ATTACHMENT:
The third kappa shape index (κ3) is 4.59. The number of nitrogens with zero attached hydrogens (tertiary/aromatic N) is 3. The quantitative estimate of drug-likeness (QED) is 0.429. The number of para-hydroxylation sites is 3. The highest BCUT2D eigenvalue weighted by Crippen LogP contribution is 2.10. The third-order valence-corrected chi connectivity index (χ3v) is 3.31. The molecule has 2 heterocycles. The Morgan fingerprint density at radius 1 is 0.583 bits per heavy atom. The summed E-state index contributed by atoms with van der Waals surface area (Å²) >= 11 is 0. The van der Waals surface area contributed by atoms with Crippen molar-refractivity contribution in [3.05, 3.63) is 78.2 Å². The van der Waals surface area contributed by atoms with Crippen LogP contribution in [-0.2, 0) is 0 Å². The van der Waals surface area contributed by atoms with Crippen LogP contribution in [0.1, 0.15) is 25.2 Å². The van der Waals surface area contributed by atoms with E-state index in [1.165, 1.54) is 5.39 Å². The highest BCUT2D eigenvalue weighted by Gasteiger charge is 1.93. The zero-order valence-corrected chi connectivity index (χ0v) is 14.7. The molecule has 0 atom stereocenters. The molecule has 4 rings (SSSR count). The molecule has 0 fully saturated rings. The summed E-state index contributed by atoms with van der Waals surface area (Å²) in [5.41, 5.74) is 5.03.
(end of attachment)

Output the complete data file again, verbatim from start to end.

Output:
The third kappa shape index (κ3) is 4.59. The number of nitrogens with zero attached hydrogens (tertiary/aromatic N) is 3. The quantitative estimate of drug-likeness (QED) is 0.429. The number of para-hydroxylation sites is 3. The highest BCUT2D eigenvalue weighted by Crippen LogP contribution is 2.10. The third-order valence-corrected chi connectivity index (χ3v) is 3.31. The molecule has 2 heterocycles. The Morgan fingerprint density at radius 1 is 0.583 bits per heavy atom. The summed E-state index contributed by atoms with van der Waals surface area (Å²) >= 11 is 0. The van der Waals surface area contributed by atoms with Crippen molar-refractivity contribution in [3.05, 3.63) is 78.2 Å². The van der Waals surface area contributed by atoms with Crippen LogP contribution in [-0.2, 0) is 0 Å². The van der Waals surface area contributed by atoms with Crippen LogP contribution in [0.1, 0.15) is 25.2 Å². The van der Waals surface area contributed by atoms with E-state index in [1.165, 1.54) is 5.39 Å². The highest BCUT2D eigenvalue weighted by Gasteiger charge is 1.93. The zero-order valence-corrected chi connectivity index (χ0v) is 14.7. The molecule has 0 atom stereocenters. The molecule has 4 rings (SSSR count). The molecule has 0 fully saturated rings. The summed E-state index contributed by atoms with van der Waals surface area (Å²) in [5.41, 5.74) is 5.03.